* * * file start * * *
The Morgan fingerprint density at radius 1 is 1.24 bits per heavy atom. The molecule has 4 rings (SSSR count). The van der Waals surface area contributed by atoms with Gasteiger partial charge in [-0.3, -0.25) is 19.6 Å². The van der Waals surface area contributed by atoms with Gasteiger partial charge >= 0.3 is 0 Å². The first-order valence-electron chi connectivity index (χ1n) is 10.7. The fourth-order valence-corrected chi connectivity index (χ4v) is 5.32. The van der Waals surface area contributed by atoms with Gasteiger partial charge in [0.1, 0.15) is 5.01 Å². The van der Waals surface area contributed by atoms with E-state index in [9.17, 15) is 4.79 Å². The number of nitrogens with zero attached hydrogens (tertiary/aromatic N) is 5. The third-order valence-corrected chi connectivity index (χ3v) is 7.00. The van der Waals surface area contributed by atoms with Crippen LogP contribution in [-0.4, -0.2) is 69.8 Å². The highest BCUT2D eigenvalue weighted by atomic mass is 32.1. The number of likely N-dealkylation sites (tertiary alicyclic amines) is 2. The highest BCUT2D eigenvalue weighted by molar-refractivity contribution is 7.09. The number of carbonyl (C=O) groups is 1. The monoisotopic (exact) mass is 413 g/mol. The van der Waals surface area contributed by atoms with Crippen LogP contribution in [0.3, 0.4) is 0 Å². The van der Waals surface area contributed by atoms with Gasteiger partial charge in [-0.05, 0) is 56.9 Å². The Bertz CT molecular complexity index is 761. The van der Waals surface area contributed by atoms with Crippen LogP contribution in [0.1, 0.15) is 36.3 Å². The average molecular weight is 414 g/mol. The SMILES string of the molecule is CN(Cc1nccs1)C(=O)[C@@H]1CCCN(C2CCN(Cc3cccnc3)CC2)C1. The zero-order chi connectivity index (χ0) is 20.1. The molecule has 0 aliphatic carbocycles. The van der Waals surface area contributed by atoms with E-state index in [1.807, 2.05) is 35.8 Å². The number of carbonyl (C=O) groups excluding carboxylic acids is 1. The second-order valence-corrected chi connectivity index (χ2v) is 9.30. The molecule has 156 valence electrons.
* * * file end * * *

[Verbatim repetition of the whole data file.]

The Morgan fingerprint density at radius 1 is 1.24 bits per heavy atom. The molecule has 4 rings (SSSR count). The van der Waals surface area contributed by atoms with Gasteiger partial charge in [-0.3, -0.25) is 19.6 Å². The van der Waals surface area contributed by atoms with Gasteiger partial charge >= 0.3 is 0 Å². The first-order valence-electron chi connectivity index (χ1n) is 10.7. The fourth-order valence-corrected chi connectivity index (χ4v) is 5.32. The van der Waals surface area contributed by atoms with Gasteiger partial charge in [0.1, 0.15) is 5.01 Å². The van der Waals surface area contributed by atoms with E-state index in [9.17, 15) is 4.79 Å². The number of nitrogens with zero attached hydrogens (tertiary/aromatic N) is 5. The third-order valence-corrected chi connectivity index (χ3v) is 7.00. The van der Waals surface area contributed by atoms with Crippen LogP contribution in [-0.4, -0.2) is 69.8 Å². The highest BCUT2D eigenvalue weighted by atomic mass is 32.1. The number of likely N-dealkylation sites (tertiary alicyclic amines) is 2. The highest BCUT2D eigenvalue weighted by molar-refractivity contribution is 7.09. The number of carbonyl (C=O) groups is 1. The monoisotopic (exact) mass is 413 g/mol. The van der Waals surface area contributed by atoms with Crippen LogP contribution in [0.3, 0.4) is 0 Å². The van der Waals surface area contributed by atoms with Gasteiger partial charge in [-0.05, 0) is 56.9 Å². The Bertz CT molecular complexity index is 761. The van der Waals surface area contributed by atoms with Crippen LogP contribution in [0.1, 0.15) is 36.3 Å². The average molecular weight is 414 g/mol. The SMILES string of the molecule is CN(Cc1nccs1)C(=O)[C@@H]1CCCN(C2CCN(Cc3cccnc3)CC2)C1. The zero-order chi connectivity index (χ0) is 20.1. The molecule has 0 aliphatic carbocycles. The van der Waals surface area contributed by atoms with E-state index in [1.807, 2.05) is 35.8 Å². The number of carbonyl (C=O) groups excluding carboxylic acids is 1. The second-order valence-corrected chi connectivity index (χ2v) is 9.30. The molecule has 156 valence electrons.